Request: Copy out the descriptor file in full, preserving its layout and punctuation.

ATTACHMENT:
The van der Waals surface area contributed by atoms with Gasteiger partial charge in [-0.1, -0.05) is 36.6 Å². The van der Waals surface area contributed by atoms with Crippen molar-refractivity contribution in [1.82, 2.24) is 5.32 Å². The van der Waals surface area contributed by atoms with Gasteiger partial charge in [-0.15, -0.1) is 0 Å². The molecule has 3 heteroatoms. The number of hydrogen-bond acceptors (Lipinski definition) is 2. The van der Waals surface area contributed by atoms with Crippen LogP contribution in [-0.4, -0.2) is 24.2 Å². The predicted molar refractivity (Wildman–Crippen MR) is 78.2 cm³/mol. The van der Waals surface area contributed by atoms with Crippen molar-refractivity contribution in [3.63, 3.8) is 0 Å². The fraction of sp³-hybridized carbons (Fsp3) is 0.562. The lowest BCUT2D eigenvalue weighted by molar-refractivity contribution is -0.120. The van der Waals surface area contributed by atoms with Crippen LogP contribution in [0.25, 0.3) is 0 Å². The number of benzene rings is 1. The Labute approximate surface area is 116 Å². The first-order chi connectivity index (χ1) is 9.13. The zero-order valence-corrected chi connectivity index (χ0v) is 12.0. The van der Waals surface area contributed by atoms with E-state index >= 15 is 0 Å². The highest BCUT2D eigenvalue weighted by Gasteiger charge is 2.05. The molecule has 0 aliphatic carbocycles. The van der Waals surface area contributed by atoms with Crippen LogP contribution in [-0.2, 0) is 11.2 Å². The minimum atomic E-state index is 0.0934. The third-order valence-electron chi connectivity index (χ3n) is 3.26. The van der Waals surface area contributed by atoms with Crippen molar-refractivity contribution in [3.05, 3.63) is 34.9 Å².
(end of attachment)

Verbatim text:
The van der Waals surface area contributed by atoms with Gasteiger partial charge in [-0.1, -0.05) is 36.6 Å². The van der Waals surface area contributed by atoms with Crippen molar-refractivity contribution in [1.82, 2.24) is 5.32 Å². The van der Waals surface area contributed by atoms with Gasteiger partial charge in [-0.15, -0.1) is 0 Å². The molecule has 3 heteroatoms. The number of hydrogen-bond acceptors (Lipinski definition) is 2. The van der Waals surface area contributed by atoms with Crippen LogP contribution in [-0.4, -0.2) is 24.2 Å². The predicted molar refractivity (Wildman–Crippen MR) is 78.2 cm³/mol. The van der Waals surface area contributed by atoms with Crippen molar-refractivity contribution in [3.63, 3.8) is 0 Å². The fraction of sp³-hybridized carbons (Fsp3) is 0.562. The lowest BCUT2D eigenvalue weighted by molar-refractivity contribution is -0.120. The van der Waals surface area contributed by atoms with Crippen LogP contribution in [0.25, 0.3) is 0 Å². The number of benzene rings is 1. The Labute approximate surface area is 116 Å². The first-order chi connectivity index (χ1) is 9.13. The zero-order valence-corrected chi connectivity index (χ0v) is 12.0. The van der Waals surface area contributed by atoms with E-state index >= 15 is 0 Å². The highest BCUT2D eigenvalue weighted by Gasteiger charge is 2.05. The molecule has 0 aliphatic carbocycles. The van der Waals surface area contributed by atoms with Crippen LogP contribution in [-0.2, 0) is 11.2 Å². The minimum atomic E-state index is 0.0934. The third-order valence-electron chi connectivity index (χ3n) is 3.26. The van der Waals surface area contributed by atoms with Crippen molar-refractivity contribution in [3.05, 3.63) is 34.9 Å².